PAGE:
Teva Riva Winter Mid Hiking Boots Review


My hiking boots were getting worn out. I have had them from the year I spent in Africa in 2009.  If you want to see a picture of the worn out old dogs, you can see them in nearly every post of us hiking. Which brings us to this review of my 2015 Teva Riva Winter Hiking Boots. During my search for new boots I had a list of requirements. That list went something like this:


At-least a 3/4 ankle height (for ankle support)

Little bigger for my extra thick wool socks

Strong and aggressive sole

I chose the Teva Riva’s because they met all my requirement. The Teva’s had their work cut out for them, I only had them for 2 days to break them in before a 15 mile hike on the Foothills Trail. Well here goes the review.


The leather exterior is a high grade and durable leather, which after a nice coat of Mink oil repels water like the dickens (or water off a ducks back, whichever you prefer).


The sole of this boot is very strong and durable (made by Vibram) and the lugs are very aggressive.


The sole proved itself many times on our last hike, thru water, across slippery rocks and tree roots.  My feet stayed dry and my ankle’s went uninjured for a grueling 15 miles, even having a 50lb pack on my back.

Here you can see the great craftsmanship of these boots, and the high rise rubber soles (great for stability).


The laces are amazing and I love the eyelets and the great feel when snugged up tight (not to tight, not to loose, just snug enough). The insole feels good and the 3M Thinsulate liner keeps my piggies warm when the trails get cold.

The size fits great, perfect for a nice thick pair of wool socks


Well that is the review of the Teva Reva, “where can I get a pair your asking yourself”. Glad you asked I found mine on for <$90.  Well hope you enjoyed this review, do you have a pair of Teva’s or another awesome pair of hiking boots? And always happy adventuring.


S.A.K. Huntsman II review



Originally I carried a KA-BAR #1213, (#29 in the above picture) this knife works amazing if you have to chop wood or if you get attacked by a wild boar. Unfortunately we have yet to be ambushed by a wild “anything” (except giant worms and the occasional rabid squirrel). And with specs like this:


Blade Detail:

Plain Blade Length (inches): 7.00

Blade Material: High Carbon

Black Carry System: Kydex Sheath Handle

Material: Kraton

Overall Length (inches): 11.75″

Weigh: 11 oz w/o sheath

WOW is right! I defiantly carry it when we are camping and weight is not a issue. In my mind the “versatility to weight ratio” is not quite worth it (for backpacking anyway).

Which is why I went in-search of a new every-day-carry (EDC). I know what you are thinking “Swiss Army Knifes are bada$$, so bada$$ that Richard Dean Anderson (better known as Angus Macgyver) used one in almost every episode of the EPIC TV show that aired from 1985-92 Macgyver. I had always wanted a “real” S.A.K., I like many young men of the late 80’s and early 90’s could only afford an awesome “knockoff”. Which was used and abused for many years until it was retired (sold at yard sale to a mini Macgyver). Once I decided on a official S.A.K. the only thing left to do was research, and I’m really good at research. In a week of research I had made a list of which tools I “required”. I used a sweet website where you can select which tools you want and it will tell you what S.A.K.’s have the tools that you want. I wanted:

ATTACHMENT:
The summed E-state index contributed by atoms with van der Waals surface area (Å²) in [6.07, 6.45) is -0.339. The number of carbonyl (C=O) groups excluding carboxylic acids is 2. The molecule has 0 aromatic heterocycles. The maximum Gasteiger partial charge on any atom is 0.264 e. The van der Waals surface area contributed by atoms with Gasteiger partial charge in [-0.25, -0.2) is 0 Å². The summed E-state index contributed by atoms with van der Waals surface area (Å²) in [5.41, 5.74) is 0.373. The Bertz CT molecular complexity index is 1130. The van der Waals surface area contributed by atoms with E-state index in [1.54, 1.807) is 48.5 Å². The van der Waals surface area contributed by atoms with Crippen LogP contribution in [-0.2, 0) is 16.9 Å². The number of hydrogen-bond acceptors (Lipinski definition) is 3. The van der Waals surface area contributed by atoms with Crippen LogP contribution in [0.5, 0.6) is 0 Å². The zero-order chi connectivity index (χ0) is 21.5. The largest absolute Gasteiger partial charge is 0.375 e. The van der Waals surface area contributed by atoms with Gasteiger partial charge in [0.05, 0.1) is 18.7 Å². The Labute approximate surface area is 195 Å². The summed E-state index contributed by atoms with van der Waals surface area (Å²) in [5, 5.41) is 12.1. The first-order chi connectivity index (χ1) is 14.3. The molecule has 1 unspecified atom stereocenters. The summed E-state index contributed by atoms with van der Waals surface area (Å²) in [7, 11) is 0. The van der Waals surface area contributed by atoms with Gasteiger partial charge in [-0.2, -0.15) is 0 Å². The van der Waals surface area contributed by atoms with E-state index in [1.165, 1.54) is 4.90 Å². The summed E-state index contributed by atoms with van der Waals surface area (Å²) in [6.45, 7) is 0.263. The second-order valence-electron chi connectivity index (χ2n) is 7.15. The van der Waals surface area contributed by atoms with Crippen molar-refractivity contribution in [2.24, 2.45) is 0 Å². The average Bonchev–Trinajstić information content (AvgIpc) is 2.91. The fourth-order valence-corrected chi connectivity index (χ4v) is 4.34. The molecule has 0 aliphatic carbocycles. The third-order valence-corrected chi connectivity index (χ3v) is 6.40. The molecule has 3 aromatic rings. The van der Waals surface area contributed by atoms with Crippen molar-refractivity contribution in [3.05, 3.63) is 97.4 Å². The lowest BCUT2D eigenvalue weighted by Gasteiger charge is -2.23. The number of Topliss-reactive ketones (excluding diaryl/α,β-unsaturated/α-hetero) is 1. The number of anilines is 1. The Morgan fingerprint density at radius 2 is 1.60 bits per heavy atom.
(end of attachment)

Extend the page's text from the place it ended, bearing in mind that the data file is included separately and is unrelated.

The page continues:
Large spearpoint

Small spearpoint

Bottle opener/Large Screwdriver (flat head)

Corkscrew (must have)

Hook (super cool, has many uses)


Scissors (must have)

Can opener/Sm screwdriver



Tweezer (Must have)

Based on the tools I wanted my knife was the Huntsman (cellidor scales) or Huntsman II (nylon scales) which is AWESOME but what about the Deluxe Tinker, Fieldmaster, Hercules, and Mechanic. Now was the hard part, I had to decide what tools I “really” didn’t need. First off, the Deluxe Tinker has small pliers which is cool but not really required for my uses. Other than that it is the perfect size and has all I would need. The Fieldmaster has a really small Phillips which is not a necessity for me. The Hurcules is a newer bigger 111mm S.A.K. which is sweet, but it doesn’t have the hook and is a little big for an EDC. The Mechanic is the only 3 layer in the bunch, but it doesn’t have a hook or corkscrew (must haves for me) and once again the small pliers issue. Yes at first I wanted a Swisschamp or Workchamp, but 8-10 layers are far from a EDC. Which brings us to the Huntsman II, I really liked the nylon scales and it was a little cheaper on Amazon than the Huntsman (cellidor scales).


The only downside to S.A.K.’s is that they don’t have a pocket clip which causes them to go to the bottom of your pocket and are hard to get out with all the keys, gum, and money in there. So I went and bought a pocket clip from Pocket Clip for <$8. It works great at keeping the knife right where I can reach it if the need arises.


Just a closeup of the razor sharp blade that has been used many times on our Adventuring. All-in-all we have used this Huntsman for cutting rope to spreading peanut butter. I have used the Scissors from opening food packages to cutting pages out of books. I’ve used the hook as a hanger and a weight to rig a bear sack in a tree. The woodsaw was used to cut up thick kindling. It is an awesome knife and I have no negatives about it. Here  is another sweet pic.


I hope that you liked my review of my Huntsman II. Do you have an epic story of a S.A.K. or of your awesome EDC? Plus what is your EDC? As always happy Adventuring!